A former conservative talk radio host and naval intelligence officer who suggested dropping nuclear bombs on Afghanistan after the 9/11 attacks now works on arms control issues at the State Department, according to two U.S. officials familiar with the matter.
Frank Wuco, a senior adviser at the State Department's Bureau of Arms Control, Verification and Compliance, came under scrutiny last year when his past comments involving the promotion of far-right conspiracy theories surfaced.
Some of those included debunked claims that former President Barack Obama was not born in the United States, former CIA Director John Brennan converted to Islam, former Attorney General Eric Holder had been a member of the Black Panthers and former Hillary Clinton aide Huma Abedin had ties to the Muslim Brotherhood.
When a CNN investigation unearthed the remarks last year, Wuco was working at the Department of Homeland Security. A spokesman for the agency defended him at the time, saying the comments had "no bearing on his ability to perform his job for the American people."
Now Wuco works at the State Department, though some arms control advocates have questioned his suitability for the area of arms control given his past remarks.
The State Department declined to comment.
During an exchange on the Dougherty Report radio show in 2016, Wuco was asked why the United States doesn't turn Syria and Iran "into glass already."
"I don't think it's been our policy really to just start nuking countries," Wuco said. "I think if we were going to have done that, my preference would have been to have dropped a couple of low-yield tactical nuclear weapons over Afghanistan the day after 9/11 to send a definite message to the world that they had screwed up in a big way."
Alexandra Bell, senior policy director at the Center for Arms Control and Non-Proliferation and a former Obama administration official, said the comments are troubling given the challenges the department faces.
"Wuco's bureau is busy dealing with the aftermath of the collapse of the Intermediate-Range Nuclear Forces Treaty, emerging technologies that could upend long-standing theories on nuclear policy, the strategic threats posed by a militarizing China and the uncertain future of the New START accord," she said. "It cannot afford distractions connected to a senior adviser who once casually mused about nuking Afghanistan."
It is unclear when Wuco transitioned to the State Department from DHS, where he worked last year. One State Department official, who like others spoke on the condition of anonymity because he was not authorized to address the issue, said Wuco has been working at State since at least August.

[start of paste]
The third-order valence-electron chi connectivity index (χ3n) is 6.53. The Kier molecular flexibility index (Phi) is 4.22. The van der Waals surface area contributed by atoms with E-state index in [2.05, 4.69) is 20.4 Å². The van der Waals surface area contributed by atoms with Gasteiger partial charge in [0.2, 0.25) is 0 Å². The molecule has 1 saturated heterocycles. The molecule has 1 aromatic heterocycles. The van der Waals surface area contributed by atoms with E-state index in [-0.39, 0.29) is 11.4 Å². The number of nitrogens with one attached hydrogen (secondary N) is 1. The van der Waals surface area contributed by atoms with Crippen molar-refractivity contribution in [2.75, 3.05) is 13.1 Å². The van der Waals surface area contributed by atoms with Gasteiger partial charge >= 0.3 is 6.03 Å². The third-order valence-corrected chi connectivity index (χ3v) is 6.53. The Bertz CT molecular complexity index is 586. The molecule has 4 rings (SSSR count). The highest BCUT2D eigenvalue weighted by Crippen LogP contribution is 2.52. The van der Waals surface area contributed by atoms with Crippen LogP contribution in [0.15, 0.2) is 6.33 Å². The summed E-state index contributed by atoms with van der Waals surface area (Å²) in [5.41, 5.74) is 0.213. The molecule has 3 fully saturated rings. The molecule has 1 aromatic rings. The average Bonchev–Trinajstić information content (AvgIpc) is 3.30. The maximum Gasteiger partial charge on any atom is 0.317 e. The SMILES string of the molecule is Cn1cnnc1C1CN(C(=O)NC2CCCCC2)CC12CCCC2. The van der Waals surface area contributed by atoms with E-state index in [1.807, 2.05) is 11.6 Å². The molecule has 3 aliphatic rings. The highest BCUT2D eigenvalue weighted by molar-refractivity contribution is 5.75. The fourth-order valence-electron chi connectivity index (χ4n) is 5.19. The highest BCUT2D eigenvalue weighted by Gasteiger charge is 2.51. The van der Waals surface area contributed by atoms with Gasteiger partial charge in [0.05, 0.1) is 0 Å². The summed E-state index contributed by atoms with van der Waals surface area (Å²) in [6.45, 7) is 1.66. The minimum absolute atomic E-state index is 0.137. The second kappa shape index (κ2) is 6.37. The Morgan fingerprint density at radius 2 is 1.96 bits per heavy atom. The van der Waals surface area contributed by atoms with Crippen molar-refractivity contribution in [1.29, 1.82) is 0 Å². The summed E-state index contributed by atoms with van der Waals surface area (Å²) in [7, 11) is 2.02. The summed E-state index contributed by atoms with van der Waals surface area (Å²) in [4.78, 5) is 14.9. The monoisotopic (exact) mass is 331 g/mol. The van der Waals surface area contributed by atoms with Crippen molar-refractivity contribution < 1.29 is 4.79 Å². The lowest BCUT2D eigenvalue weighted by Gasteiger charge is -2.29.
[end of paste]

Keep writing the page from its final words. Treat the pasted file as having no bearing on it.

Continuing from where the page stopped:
Last week, a State Department social media account tweeted that Wuco traveled to Bucharest recently for meetings at Romania's Ministry of National Defense.
President Donald Trump himself raised the idea of "using nuclear" in Afghanistan, though he dismissed the possibility because "I'm not looking to kill 10 million people.'
Trump also promoted the false "birther" conspiracy that Obama was not born in the United States.
Wuco gave oxygen to the idea in August 2011 when he hosted Jerome Corsi, the author of "Where's the Birth Certificate: The Case That Barack Obama Is Not Eligible to Be President" on the Frank Wuco Radio Show.
Wuco said the book "laid it out in very significant detail, not just why it's important that [Obama] present better credentials on his status as a natural-born citizen but a lot of the things that surrounded it, and where it is important as to the constitutionality of just being able to get your name on the ballot," according to audio of the broadcast.
In 2013, Wuco brought on a former FBI agent, John Guandolo, and elevated the unsubstantiated claim that Brennan converted to Islam.
"According to contacts, friends of yours within the FBI, they were stationed with John Brennan in Saudi Arabia when Brennan was there. And at that time, Brennan converted to Islam," Wuco said.
"If true, it sort of fits the pattern of a guy who seems to be really almost uncontrollably attracted to political winds shifting," Wuco added.
In a 2013 broadcast of his show, Wuco said Holder was a Black Panther member in the 1970s despite no evidence that this is the case.
"I firmly believe that this is much of what motivates this man. As a college student in the 1970s, you do not join the Black Panther movement unless you are angry about things, and unless you feel that there has to be some sort of action," he said.